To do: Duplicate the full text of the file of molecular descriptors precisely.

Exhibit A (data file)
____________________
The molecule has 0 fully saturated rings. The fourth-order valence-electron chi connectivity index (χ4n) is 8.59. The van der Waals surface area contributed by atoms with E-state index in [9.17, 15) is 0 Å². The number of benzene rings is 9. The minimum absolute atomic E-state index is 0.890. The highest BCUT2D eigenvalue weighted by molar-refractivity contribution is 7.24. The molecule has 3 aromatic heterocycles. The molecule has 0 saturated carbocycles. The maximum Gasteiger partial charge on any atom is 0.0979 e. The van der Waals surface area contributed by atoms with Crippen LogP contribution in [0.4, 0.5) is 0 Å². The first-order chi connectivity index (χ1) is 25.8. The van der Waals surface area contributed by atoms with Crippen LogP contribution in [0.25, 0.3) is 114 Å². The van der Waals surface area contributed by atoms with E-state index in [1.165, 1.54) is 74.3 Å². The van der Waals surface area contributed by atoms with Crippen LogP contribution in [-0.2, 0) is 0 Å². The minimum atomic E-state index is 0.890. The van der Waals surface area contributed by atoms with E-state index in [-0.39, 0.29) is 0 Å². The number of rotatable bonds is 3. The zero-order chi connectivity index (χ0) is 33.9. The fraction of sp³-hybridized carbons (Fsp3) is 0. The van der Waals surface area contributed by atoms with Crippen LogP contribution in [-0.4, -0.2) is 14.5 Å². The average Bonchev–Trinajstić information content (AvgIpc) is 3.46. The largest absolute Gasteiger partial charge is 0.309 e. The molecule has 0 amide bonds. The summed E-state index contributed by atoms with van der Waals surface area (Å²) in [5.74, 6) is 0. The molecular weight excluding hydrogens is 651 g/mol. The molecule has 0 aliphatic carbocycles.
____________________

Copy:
The molecule has 0 fully saturated rings. The fourth-order valence-electron chi connectivity index (χ4n) is 8.59. The van der Waals surface area contributed by atoms with E-state index in [9.17, 15) is 0 Å². The number of benzene rings is 9. The minimum absolute atomic E-state index is 0.890. The highest BCUT2D eigenvalue weighted by molar-refractivity contribution is 7.24. The molecule has 3 aromatic heterocycles. The molecule has 0 saturated carbocycles. The maximum Gasteiger partial charge on any atom is 0.0979 e. The van der Waals surface area contributed by atoms with Crippen LogP contribution in [0.4, 0.5) is 0 Å². The first-order chi connectivity index (χ1) is 25.8. The van der Waals surface area contributed by atoms with Crippen LogP contribution in [0.25, 0.3) is 114 Å². The van der Waals surface area contributed by atoms with E-state index in [1.165, 1.54) is 74.3 Å². The van der Waals surface area contributed by atoms with Crippen LogP contribution in [-0.2, 0) is 0 Å². The minimum atomic E-state index is 0.890. The van der Waals surface area contributed by atoms with E-state index in [-0.39, 0.29) is 0 Å². The number of rotatable bonds is 3. The zero-order chi connectivity index (χ0) is 33.9. The fraction of sp³-hybridized carbons (Fsp3) is 0. The van der Waals surface area contributed by atoms with Crippen LogP contribution in [-0.4, -0.2) is 14.5 Å². The average Bonchev–Trinajstić information content (AvgIpc) is 3.46. The largest absolute Gasteiger partial charge is 0.309 e. The molecule has 0 amide bonds. The summed E-state index contributed by atoms with van der Waals surface area (Å²) in [5.74, 6) is 0. The molecular weight excluding hydrogens is 651 g/mol. The molecule has 0 aliphatic carbocycles.